Olympians to pay medal taxes

Sportspeople disappointed after culture minister breaks promise made by predecessor after Beijing 2008

March 15th, 2012 9:08 pm| by admin

Winning a medal for Denmark won’t be as lucrative for those participating in the Olympic Games in London as it was four years ago in Beijing. Brian Mikkelsen, the culture minister during the Olympic Games in Beijing, made the promise that the Danish competitors would again be exempt from paying taxes on their medal winnings in 2012.

As was the case in 2008, Danish athletes are in line to win 100,000 kroner as a bonus for a gold medal, 75,000 for a silver medal nets and 35,000 for a bronze.


However, the incumbent minister of culture, Uffe Elbæk from the Radikale (R), has now stated that the Olympians will not be excused from taxation after all, indicating that the Danish competitors should not be given preferential treatment.


“Brian Mikkelsen unfortunately made a promise, but as I pay my taxes so should the Olympians pay taxes from their potential winnings.” Elbæk told the daily MetroXpress. Carl Holst, the chairman of Team Denmark, finds the minister’s comparison of elite sports competitors to the average taxpayer as odd and thinks that the sportspeople should instead be equated as artists. “I think it’s a real shame. When artists get a one-time donation then it’s tax free, but that’s not the case for elite sportspeople. Not only is that unfair, but it’s discriminatory practice.”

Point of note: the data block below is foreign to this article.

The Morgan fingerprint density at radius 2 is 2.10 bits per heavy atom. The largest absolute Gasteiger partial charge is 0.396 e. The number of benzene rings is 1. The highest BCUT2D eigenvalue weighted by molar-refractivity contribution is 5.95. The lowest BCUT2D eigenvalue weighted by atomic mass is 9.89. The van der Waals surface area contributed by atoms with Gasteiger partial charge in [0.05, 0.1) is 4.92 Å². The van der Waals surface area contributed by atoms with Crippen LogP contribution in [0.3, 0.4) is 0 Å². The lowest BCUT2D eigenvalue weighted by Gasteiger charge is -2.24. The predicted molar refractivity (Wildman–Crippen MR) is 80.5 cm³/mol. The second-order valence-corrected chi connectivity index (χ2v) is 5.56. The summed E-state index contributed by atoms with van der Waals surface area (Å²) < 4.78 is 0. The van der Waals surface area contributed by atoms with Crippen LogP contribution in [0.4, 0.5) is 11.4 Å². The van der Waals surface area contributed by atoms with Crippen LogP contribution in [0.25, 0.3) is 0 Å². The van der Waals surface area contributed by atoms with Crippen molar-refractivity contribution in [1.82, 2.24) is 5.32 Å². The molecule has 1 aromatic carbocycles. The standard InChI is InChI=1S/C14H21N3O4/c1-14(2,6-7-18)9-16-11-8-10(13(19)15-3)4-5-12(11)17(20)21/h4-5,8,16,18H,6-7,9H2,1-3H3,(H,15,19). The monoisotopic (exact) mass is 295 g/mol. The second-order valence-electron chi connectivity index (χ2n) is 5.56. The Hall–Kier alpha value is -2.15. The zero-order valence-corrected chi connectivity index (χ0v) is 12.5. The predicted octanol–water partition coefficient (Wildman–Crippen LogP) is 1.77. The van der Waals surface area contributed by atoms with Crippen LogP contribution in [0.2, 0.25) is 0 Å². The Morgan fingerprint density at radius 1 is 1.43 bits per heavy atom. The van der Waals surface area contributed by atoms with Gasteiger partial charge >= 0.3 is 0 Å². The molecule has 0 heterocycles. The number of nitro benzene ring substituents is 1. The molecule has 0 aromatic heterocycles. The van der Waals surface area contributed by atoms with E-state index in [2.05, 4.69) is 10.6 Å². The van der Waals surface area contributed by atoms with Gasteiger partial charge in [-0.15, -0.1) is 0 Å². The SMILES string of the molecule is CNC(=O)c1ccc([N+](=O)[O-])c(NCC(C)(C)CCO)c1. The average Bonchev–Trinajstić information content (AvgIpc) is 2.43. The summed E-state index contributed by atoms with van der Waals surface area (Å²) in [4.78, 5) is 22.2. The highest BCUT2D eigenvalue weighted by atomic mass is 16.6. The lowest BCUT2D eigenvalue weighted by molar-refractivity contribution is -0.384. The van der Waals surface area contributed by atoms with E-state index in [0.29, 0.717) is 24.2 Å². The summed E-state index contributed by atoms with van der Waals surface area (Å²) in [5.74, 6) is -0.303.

Several sportspeople have been critical of the move, saying that it contradicts previous messages from politicians that highlight the need to properly support Danish sportspeople representing their country. 


“It’s a poor message to give,” Victor Feddersen, a former Olympic gold medal winner in rowing, told Jyllands Posten newspaper. “One hundred thousand kroner sounds like a lot of money, but one needs to consider that the athletes have sacrificed a lot of their own money to live a normal life while pursuing a professional sports career.”


Rene Poulsen, a kayaker who won a silver medal in Beijing and is set to compete in London this summer, echoed the sentiment and is disappointed by the prospect of paying taxes on his hard-earned winnings.


“They say that it means so much for Denmark that we represent and win medals and that we have sportspeople represent Denmark at the Olympics Games,” he told Jyllands Posten. “ So I really can’t comprehend that we won’t get paid  accordingly.”

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